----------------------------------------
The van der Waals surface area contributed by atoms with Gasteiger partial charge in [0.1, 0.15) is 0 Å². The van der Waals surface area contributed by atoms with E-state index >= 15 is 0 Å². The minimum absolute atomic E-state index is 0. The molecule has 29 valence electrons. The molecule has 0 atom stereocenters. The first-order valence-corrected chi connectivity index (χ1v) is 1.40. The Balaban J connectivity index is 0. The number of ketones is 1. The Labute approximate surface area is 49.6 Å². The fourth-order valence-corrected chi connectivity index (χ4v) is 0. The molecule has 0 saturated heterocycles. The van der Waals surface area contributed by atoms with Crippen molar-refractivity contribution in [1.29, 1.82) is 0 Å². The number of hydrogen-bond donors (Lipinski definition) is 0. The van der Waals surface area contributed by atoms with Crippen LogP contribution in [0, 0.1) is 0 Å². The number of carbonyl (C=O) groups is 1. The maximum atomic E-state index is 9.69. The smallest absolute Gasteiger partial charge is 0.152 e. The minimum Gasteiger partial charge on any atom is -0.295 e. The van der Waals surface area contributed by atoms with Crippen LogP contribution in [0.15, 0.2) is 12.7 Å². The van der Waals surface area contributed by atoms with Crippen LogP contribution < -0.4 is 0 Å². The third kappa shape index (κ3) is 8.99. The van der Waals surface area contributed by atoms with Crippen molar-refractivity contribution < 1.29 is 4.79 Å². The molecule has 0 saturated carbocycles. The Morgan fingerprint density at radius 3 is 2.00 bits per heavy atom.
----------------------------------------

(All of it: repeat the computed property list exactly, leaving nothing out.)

The van der Waals surface area contributed by atoms with Gasteiger partial charge in [0.1, 0.15) is 0 Å². The van der Waals surface area contributed by atoms with E-state index >= 15 is 0 Å². The minimum absolute atomic E-state index is 0. The molecule has 29 valence electrons. The molecule has 0 atom stereocenters. The first-order valence-corrected chi connectivity index (χ1v) is 1.40. The Balaban J connectivity index is 0. The number of ketones is 1. The Labute approximate surface area is 49.6 Å². The fourth-order valence-corrected chi connectivity index (χ4v) is 0. The molecule has 0 saturated heterocycles. The van der Waals surface area contributed by atoms with Crippen molar-refractivity contribution in [1.29, 1.82) is 0 Å². The number of hydrogen-bond donors (Lipinski definition) is 0. The van der Waals surface area contributed by atoms with Crippen LogP contribution in [0, 0.1) is 0 Å². The number of carbonyl (C=O) groups is 1. The maximum atomic E-state index is 9.69. The smallest absolute Gasteiger partial charge is 0.152 e. The minimum Gasteiger partial charge on any atom is -0.295 e. The van der Waals surface area contributed by atoms with Crippen LogP contribution in [0.15, 0.2) is 12.7 Å². The van der Waals surface area contributed by atoms with Crippen LogP contribution < -0.4 is 0 Å². The third kappa shape index (κ3) is 8.99. The van der Waals surface area contributed by atoms with Crippen molar-refractivity contribution < 1.29 is 4.79 Å². The molecule has 0 saturated carbocycles. The Morgan fingerprint density at radius 3 is 2.00 bits per heavy atom.